5 Holiday Wishes From Someone With an 'Unseen' Illness
The holiday season can be a difficult time for anyone, and finding the perfect gift for those you love can be almost impossible.
So to make it easier for you, here are some ideas from someone with an “unseen” illness. None of it will cost you a dime, and the results can be profound.
I have Meniere’s disease (I know – I hadn’t heard of it either), but I think these apply to any of us struggling daily with something you can’t outwardly see.
So without further ado – here are five wishes from someone with an “unseen” illness.
Please understand when I have to cancel at the last minute. I promise I don’t use my disease as an excuse – but unless you’d like vomiting and my head glued to your (hopefully) bathroom floor for several hours – you’ll have to trust that I know my limitations. Whether it’s physical sickness or anxiety that causes us to behave in a way we’d rather not, trust that we’d rather be there than dealing with this.
2. Stop giving us a hard time about our conditions.
I know we all use humor as a coping mechanism, and understanding an unseen disease is difficult – but please try. It’s not funny when someone with narcolepsy nods off. It’s not funny when someone with Meniere’s wobbles when standing or can’t hear you on one side of their head. It’s not funny when someone with “high-functioning” anxiety suddenly feels as though they can’t breathe for no reason in the canned foods section of the store.
Yes, we know it looks and seems ridiculous. Yes, we can take a joke. Yes, we can occasionally pick on ourselves for these aspects of our diagnoses or laugh with you. But when it’s constant – it gets old. As much as you may be tired of seeing/hearing about/dealing with the result of our condition and think laughing it off makes it easier, we’re 10,000 times more tired of experiencing it and feeling like the butt of everyone’s joke. This leads to…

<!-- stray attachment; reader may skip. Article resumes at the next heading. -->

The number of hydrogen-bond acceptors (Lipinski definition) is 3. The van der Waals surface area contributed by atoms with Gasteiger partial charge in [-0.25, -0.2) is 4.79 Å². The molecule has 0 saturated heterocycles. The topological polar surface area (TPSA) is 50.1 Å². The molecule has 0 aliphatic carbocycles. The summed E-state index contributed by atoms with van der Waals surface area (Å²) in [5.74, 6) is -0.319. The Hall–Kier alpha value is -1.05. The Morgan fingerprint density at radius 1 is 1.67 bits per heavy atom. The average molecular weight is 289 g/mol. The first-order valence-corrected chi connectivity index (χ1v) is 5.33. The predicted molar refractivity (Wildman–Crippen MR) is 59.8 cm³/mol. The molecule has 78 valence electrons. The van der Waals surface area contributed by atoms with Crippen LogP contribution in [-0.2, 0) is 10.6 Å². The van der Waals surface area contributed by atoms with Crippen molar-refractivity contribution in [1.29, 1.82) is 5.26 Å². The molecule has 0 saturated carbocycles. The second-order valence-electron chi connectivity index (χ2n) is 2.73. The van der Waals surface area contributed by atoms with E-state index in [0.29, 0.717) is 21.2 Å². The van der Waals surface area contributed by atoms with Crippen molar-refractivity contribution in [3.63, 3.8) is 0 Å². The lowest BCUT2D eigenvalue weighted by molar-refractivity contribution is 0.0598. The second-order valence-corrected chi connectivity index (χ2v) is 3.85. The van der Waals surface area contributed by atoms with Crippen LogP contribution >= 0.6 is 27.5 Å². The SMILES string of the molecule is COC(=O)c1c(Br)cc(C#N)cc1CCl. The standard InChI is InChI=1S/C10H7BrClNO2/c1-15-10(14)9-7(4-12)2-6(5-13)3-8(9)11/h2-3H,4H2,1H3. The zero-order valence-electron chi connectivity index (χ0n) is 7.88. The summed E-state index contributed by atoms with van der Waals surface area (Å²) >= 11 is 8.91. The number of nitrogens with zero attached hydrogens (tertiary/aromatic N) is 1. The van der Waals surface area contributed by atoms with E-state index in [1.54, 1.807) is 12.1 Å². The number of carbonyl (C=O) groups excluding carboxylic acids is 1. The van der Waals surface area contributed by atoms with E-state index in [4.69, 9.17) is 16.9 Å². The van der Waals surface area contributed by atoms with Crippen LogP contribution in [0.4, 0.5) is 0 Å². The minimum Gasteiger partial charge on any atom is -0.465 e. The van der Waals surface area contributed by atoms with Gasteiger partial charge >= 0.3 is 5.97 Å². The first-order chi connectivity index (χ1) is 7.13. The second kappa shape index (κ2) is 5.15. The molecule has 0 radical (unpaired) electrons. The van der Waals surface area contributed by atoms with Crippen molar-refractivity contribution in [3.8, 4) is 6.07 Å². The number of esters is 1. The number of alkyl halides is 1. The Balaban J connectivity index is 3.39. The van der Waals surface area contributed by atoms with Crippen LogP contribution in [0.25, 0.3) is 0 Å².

3. Please take our diseases seriously and (heaven forbid) take a few minutes to learn about them.
Don’t ask, “How’s the ear thing?” or “Still dealing with that panic stuff?” Belittling it doesn’t make it any less real. We’ve all been guilty of this. If you haven’t experienced it and can’t see it – it’s easier to blow it off than to realize it has very real and has a daily impact on our lives.
We’re usually trying our best not to let it bleed over to you – just because we’re doing a damn fine job of coping (thank you very much) doesn’t mean it’s easy. Respect that we care enough to shield you from as much as we can, and reciprocate with some intelligent questions and thoughtful conversation. That means so much.
In general, as a human, figure it out. It’s not that hard.
In specific, don’t get pissy when we politely decline your food or ask what it’s marinated in – (unless you’d like me to ruin your newly redecorated powder room – see above). No, I can’t and won’t drink your cocktail. Yes, alcohol content matters, sodium content matters. So does sleep. Someone might need a few minutes of recovery from a party in a quiet room or on the patio. Don’t chase them down and pressure them to come reassure everyone else they’re fine. They’re not right now. But they might be if you can be gracious for a few minutes and give them space to breathe.
Further – it sucks. I want to drink that cocktail – oh so very much! I want to eat that gorgeous hunk of salami. The guy taking a breather on the patio wants to be in the midst of all the shenanigans. But the price is simply too high. And I’m not asking you to provide me with a special meal. I’ll eat what I can, and have faith, I almost always have a snack handy that I can munch on so we all have a lovely time! The person taking the break on the patio will come back when they can with a better attitude, or they may politely excuse themselves from the gathering because it’s all too much – but trust us that we’re doing what works out best for all. I’ll go ahead and mention that this works as a general rule for all – you never know what someone is coping with – so give some grace and everyone is better for it.
If you love us, love us as we are right this moment. (Again – good general tip for life, don’t ya think?) This might get better or easier. It might not. I have to shoulder this load. I wasn’t given a choice. No one said, “Hey Sara – would you rather have Meniere’s or break your right arm twice?” You absolutely don’t have to walk this road with me. But if you choose to, do it with kindness and love. I don’t just need a kick in the ass to get over it. I don’t need your tough love. It doesn’t work here. Just love me, care for me, cherish me, and I promise to do the same in return.
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Thinkstock photo by petrenkod